Conflict and difference of opinion are inevitable to some degree when people congregate. It is difficult enough to work through differences of opinion when we all understand one another. It is all the more difficult when argument erupts not over the real differences but over misunderstandings or misinterpretations instead. A very wise professor once told me that we are only ready for debate when each side can state the opposing side's point of view so clearly that they themselves would say, "Yes, that is precisely what I believe."
A while back I interacted online with the blog Baptist21 by commenting upon a panel discussion held at Southeastern Baptist Theological Seminary. The panel discussion covered a wide range of topics. Among them was an insight by David Nelson that the problems in the Southern Baptist Convention are not generational, but are instead ideological. I agreed with this insight and wanted to applaud it, although I did not wish to applaud the manner in which he applied it.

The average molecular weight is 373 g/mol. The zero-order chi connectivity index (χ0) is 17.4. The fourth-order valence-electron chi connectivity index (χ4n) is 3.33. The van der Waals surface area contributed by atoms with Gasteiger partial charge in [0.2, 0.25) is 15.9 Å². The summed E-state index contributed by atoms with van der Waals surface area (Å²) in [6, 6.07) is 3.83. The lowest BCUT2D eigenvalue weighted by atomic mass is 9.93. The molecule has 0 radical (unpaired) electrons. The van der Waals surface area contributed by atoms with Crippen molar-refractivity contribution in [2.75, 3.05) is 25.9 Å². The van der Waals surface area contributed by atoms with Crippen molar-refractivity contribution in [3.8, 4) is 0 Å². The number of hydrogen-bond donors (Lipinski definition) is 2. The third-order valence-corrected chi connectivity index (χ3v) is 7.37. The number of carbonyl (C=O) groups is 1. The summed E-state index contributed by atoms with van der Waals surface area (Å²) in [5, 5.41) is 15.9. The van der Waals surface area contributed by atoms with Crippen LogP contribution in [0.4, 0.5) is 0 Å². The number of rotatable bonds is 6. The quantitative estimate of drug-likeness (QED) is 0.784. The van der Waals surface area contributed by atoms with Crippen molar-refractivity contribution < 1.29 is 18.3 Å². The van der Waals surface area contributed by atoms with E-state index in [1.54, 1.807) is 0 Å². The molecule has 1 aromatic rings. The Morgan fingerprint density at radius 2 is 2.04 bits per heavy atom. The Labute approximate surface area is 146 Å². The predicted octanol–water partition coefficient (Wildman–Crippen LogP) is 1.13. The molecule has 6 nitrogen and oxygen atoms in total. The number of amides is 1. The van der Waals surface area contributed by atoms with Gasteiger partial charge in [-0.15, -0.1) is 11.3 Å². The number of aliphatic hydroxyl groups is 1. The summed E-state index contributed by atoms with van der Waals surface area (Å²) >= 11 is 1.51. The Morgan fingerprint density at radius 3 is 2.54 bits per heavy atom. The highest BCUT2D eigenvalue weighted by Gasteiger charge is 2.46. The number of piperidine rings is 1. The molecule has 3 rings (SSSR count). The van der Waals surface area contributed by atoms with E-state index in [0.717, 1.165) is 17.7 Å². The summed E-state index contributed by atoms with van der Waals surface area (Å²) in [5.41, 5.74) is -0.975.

Dr. Nelson presented the difference to SEBTS students in the way of a contrast between, as it were, black hats and white hats. According to Dr. Nelson, the struggle for the soul of the SBC is presently taking place between those who would ruin the SBC by clinging to what he regards as a Baptist sectarianism on the one hand, and the good, noble ecumenicals on the other hand.
You may not agree with Dr. Nelson and with myself that current SBC tensions are non-generational in their nature, but we must all agree that Dr. Nelson's manner of presenting this observation was pointedly biased in favor of ecumenism and against those who do not embrace his ecumenism.
So, I tried to approve of Dr. Nelson's basic insight, but attempt to show to him that he had applied it in a biased and incendiary manner. Here's what I said:
I think that David demonstrated a great deal of insight in his comments. I was impressed.